Know Your Audience

Using Audience Measurement Data to Optimize Digital Display Campaigns

These days, advertising and data platforms are giving marketers a wealth of information that can be used to validate their strategies, and optimize their digital campaigns for better performance. There is a lot of data to sort through—some more useful than others. Sometimes, good campaign optimization comes down to the basics: Understanding who your audience is, and why they are doing what they are doing.

Let’s look at a real life example of a digital display campaign, run through the digital ad agency of a popular mattress retailer. The agency wanted to test new inventory sources for the campaign by running broadly on general interest sites, evaluating the demography of audiences that showed purchase intent, and optimize over the course of the campaign to maximize impact.

A theory being tested was that older audiences, who report more difficulty sleeping than younger demographic groups, would respond more favorably to the retailer’s online display ads. Campaigns were initially skewed to sites that over-indexed against audience composed of 50 and older.

Figure 1: Age of Ad Viewer, by Impressions.

As Figure 1 shows, a bulk of impressions during the discovery portion of the campaign were delivered to visitors aged 46-65 years of age, which was the desired demographic. After analysis of those who viewed or clicked on a display ad, and then went on to purchase, the audience composition was remarkably different. As shown in Figure 2, the bulk of conversions came from those aged 18-45.

Figure 2: Age of Mattress Purchaser (Conversions).

The agency adjusted the ad buy to heavy up on sites that over-indexed for a younger audience, and opted out of buys tailored to the older demographic. As wasted impressions were trimmed down in the overall plan, conversion rates increased dramatically. Testing and validating your instincts with data on an ongoing basis is the key to success in digital display advertising. The mattress retailer, who experienced better sales from older store visitors (offline), found a more responsive younger audience online. Although it seems obvious, having the initial data means being able to smartly allocate marketing capital, and having access to ongoing data means not having to rely on old insights in a changing marketplace.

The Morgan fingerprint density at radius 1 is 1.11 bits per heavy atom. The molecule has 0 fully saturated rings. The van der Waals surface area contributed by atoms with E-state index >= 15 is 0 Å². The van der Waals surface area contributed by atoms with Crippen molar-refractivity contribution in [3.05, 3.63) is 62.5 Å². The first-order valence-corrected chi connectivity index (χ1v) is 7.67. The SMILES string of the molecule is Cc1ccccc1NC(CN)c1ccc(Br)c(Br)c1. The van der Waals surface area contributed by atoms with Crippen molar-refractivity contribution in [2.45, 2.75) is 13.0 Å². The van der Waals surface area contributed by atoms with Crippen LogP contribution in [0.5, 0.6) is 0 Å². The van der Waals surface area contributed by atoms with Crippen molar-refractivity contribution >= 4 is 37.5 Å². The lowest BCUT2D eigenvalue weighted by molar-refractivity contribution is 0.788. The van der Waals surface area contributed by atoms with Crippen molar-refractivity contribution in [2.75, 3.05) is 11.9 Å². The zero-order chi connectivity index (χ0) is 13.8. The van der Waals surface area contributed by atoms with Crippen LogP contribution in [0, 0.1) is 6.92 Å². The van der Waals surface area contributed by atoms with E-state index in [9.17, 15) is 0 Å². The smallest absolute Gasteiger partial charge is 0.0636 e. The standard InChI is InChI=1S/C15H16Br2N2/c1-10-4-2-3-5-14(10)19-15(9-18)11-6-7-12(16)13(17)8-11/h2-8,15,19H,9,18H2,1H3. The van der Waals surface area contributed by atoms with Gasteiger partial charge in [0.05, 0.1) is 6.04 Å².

Another offline theory the mattress retailer sought to validate was the mattress life cycle. After collecting brick and mortar sales data for years, the retailer knew that the average life of a mattress was approximately 7 years, and that the single greatest life event influencing the purchase of a new mattress was moving. Therefore, it made sense to target audiences based on length of residence (>7 years), and target content around buying or renting a new home.

Inventory was bought from a wide range of home-specific and moving sites, and measured using Aperture audience measurement populated with data sets from Experian, IXI financial, V12 demographic, and Nielsen PRIZM data.

 

Figure 3: Length of Residence, by Impressions.

Figure 4: Length of Residence, by Click.


As Figures 3 and 4 amply demonstrate, the mattress retailer was targeting the bulk of impressions towards individuals reporting over seven years residence in a single location, and clicks among that group indexed the highest in aggregate. That data validated the approach of buying into sites with a strong audience of self-reported homeowners. However, a deeper look into audience data revealed a strong distinction between renters and buyers.

Fig 5Comparing Impressions and Conversions by home ownership status.

As noted in Figure 5, although the bulk of impressions in the campaign were served to homeowners, renters were the ones buying the most mattresses. This learning did more than any other data point to drive campaign optimization.